Coalition of Immokalee Workers comes to Austin
By Amy Kamp,
5:26PM, Fri. Nov. 21, 2014
Visit any Austin supermarket, you’ll find produce labeled organic; eggs, free range. However, amid the profusion of claims, guarantees of good labor practices are few and far between. It’s true that it’s possible to buy Fair Trade coffee and chocolate. But when it comes to U.S.-grown produce, there are few certainties.
Most of America’s fresh tomatoes come from Florida. Until recently, those fields were a terrible place to work: Migrant laborers lived in poverty, worked long hours without breaks, and were subject to sexual harassment. Even worse, over the past decade, several large-scale human-trafficking and forced labor schemes involving tomato pickers have come to light. But thanks to the tireless efforts of the workers themselves, conditions have improved.
In 1993, the Coalition of Immokalee Workers was formed with the goal of combating abuses. At first, the CIW demanded better treatment from the tomato growers. However, they soon learned that the growers weren’t doing so well themselves. Because a small number of fast food and grocery chains dominate the market, producers are effectively at their mercy, and have no choice but to sell at the price those large buyers are willing to pay. The growers couldn’t necessarily afford higher wages.
The CIW refocused its efforts on the fast food industry. Their first target was Taco Bell in 2001. The “Boot the Bell” campaign called on consumers to boycott Taco Bell – and on universities to kick the chain off their campuses – until it agreed to buy tomatoes only from suppliers that complied by certain labor standards. Although it took years, Taco Bell eventually acceded to the CIW’s demands.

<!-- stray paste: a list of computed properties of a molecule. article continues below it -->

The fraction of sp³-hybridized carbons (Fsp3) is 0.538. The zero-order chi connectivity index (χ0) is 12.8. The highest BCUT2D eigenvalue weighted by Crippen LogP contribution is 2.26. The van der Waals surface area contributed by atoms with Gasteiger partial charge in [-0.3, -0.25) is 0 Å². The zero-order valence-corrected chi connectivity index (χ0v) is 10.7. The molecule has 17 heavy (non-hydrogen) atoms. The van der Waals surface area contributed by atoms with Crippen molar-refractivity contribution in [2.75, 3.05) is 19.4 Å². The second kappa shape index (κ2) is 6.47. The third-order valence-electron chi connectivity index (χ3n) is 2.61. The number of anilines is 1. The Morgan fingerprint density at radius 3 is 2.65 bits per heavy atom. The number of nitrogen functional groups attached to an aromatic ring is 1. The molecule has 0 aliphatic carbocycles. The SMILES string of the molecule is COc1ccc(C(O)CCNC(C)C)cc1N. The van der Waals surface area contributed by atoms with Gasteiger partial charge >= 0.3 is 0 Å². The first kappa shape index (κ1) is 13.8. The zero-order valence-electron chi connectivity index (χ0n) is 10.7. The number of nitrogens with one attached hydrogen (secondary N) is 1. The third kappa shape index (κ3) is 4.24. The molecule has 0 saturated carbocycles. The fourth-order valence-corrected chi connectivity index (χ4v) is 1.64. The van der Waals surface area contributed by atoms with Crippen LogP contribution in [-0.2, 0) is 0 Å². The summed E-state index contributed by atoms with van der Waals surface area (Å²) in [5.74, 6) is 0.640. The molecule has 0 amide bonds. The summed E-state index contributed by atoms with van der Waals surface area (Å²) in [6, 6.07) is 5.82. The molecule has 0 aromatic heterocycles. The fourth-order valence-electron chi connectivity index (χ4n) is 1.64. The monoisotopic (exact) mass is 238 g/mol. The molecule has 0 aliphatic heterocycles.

Since that first victory, 11 other buyers, including not only Burger King and McDonald’s but also Wal-Mart and Whole Foods, have become part of the Fair Food Program. Participants pay about a penny more per pound of tomatoes, and only buy from growers deemed by an independent auditor to meet the FFP’s code of conduct. Currently, about 90% of Florida tomato growers have agreed to implement the program on their farms. Whole Foods and Wal-Mart are in the process of debuting tomatoes bearing “Fair Food” stickers. (Whole Foods also has its own program, Whole Trade, that labels a variety of its produce free of certain labor violations.)
Nely Rodriguez, a member of the CIW, worked in the fields of Mexico before coming to Florida seven years ago. According to her, one of the key aspects of the program is that the CIW educates laborers on their rights and how to file a complaint if those rights are violated – a lack of complaints means nothing if people have no ability to voice them.
Unfortunately, not every big buyer has come on board. Wendy’s is alone among the five largest fast food companies in its continuing refusal to join the FFP. The corporation’s representatives argue that it doesn’t need to take part in the program, because it already buys from FFP growers. In response, the CIW says that Wendy’s claims can’t be verified, and that “there is no way to know if Wendy’s suspends its purchases from growers that violate farmworkers’ human rights, a commitment that represents the cornerstone of the program.”
• Postcards addressed to Wendy’s CEO asking the company to “work with the CIW to ensure human rights and fair wages for tomato pickers” are available at Treasure City Thrift (2142 E. Seventh).
• On Sunday, Nov. 23, at 2pm, members of the CIW and local supporters will gather for a “spirited, art-filled action” in the Wendy's parking lot (619 S. I-35).
• On Tuesday, Nov. 25, at 6pm, Nely Rodriguez of the CIW and Claudia Saenz of the Student/Farmworker Alliance will discuss the Fair Food Program at the Women’s Community Center (1704 San Antonio St.).